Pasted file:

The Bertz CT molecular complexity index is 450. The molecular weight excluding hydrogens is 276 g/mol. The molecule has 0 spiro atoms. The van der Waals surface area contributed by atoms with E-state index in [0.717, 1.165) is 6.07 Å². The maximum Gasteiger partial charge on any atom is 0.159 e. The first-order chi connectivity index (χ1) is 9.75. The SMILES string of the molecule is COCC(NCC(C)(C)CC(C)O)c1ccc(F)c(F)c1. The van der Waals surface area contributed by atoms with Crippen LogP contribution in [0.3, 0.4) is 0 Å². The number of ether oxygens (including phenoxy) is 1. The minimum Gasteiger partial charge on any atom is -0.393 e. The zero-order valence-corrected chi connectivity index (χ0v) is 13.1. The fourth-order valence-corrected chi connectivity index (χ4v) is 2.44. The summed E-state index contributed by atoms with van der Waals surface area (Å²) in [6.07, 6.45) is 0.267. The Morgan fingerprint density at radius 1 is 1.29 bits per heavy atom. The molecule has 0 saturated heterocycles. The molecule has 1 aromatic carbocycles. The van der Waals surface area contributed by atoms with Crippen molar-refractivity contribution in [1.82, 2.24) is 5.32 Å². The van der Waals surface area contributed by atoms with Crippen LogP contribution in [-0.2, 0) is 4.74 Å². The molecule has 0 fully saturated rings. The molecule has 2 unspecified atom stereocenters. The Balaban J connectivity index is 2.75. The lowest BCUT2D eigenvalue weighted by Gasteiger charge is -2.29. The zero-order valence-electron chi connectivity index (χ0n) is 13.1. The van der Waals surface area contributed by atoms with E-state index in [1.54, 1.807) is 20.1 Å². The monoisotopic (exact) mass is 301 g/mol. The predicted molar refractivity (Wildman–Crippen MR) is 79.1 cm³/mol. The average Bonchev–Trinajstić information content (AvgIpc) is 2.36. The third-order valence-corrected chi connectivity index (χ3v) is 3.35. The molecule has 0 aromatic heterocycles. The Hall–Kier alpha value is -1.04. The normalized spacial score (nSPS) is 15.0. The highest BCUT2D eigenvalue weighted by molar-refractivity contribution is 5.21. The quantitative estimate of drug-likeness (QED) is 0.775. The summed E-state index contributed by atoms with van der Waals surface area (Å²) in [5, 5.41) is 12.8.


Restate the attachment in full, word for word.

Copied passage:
The Bertz CT molecular complexity index is 450. The molecular weight excluding hydrogens is 276 g/mol. The molecule has 0 spiro atoms. The van der Waals surface area contributed by atoms with E-state index in [0.717, 1.165) is 6.07 Å². The maximum Gasteiger partial charge on any atom is 0.159 e. The first-order chi connectivity index (χ1) is 9.75. The SMILES string of the molecule is COCC(NCC(C)(C)CC(C)O)c1ccc(F)c(F)c1. The van der Waals surface area contributed by atoms with Crippen LogP contribution in [0.3, 0.4) is 0 Å². The number of ether oxygens (including phenoxy) is 1. The minimum Gasteiger partial charge on any atom is -0.393 e. The zero-order valence-corrected chi connectivity index (χ0v) is 13.1. The fourth-order valence-corrected chi connectivity index (χ4v) is 2.44. The summed E-state index contributed by atoms with van der Waals surface area (Å²) in [6.07, 6.45) is 0.267. The Morgan fingerprint density at radius 1 is 1.29 bits per heavy atom. The molecule has 0 saturated heterocycles. The molecule has 1 aromatic carbocycles. The van der Waals surface area contributed by atoms with Crippen molar-refractivity contribution in [1.82, 2.24) is 5.32 Å². The van der Waals surface area contributed by atoms with Crippen LogP contribution in [-0.2, 0) is 4.74 Å². The molecule has 0 fully saturated rings. The molecule has 2 unspecified atom stereocenters. The Balaban J connectivity index is 2.75. The lowest BCUT2D eigenvalue weighted by Gasteiger charge is -2.29. The zero-order valence-electron chi connectivity index (χ0n) is 13.1. The van der Waals surface area contributed by atoms with E-state index in [1.54, 1.807) is 20.1 Å². The monoisotopic (exact) mass is 301 g/mol. The predicted molar refractivity (Wildman–Crippen MR) is 79.1 cm³/mol. The average Bonchev–Trinajstić information content (AvgIpc) is 2.36. The third-order valence-corrected chi connectivity index (χ3v) is 3.35. The molecule has 0 aromatic heterocycles. The Hall–Kier alpha value is -1.04. The normalized spacial score (nSPS) is 15.0. The highest BCUT2D eigenvalue weighted by molar-refractivity contribution is 5.21. The quantitative estimate of drug-likeness (QED) is 0.775. The summed E-state index contributed by atoms with van der Waals surface area (Å²) in [5, 5.41) is 12.8.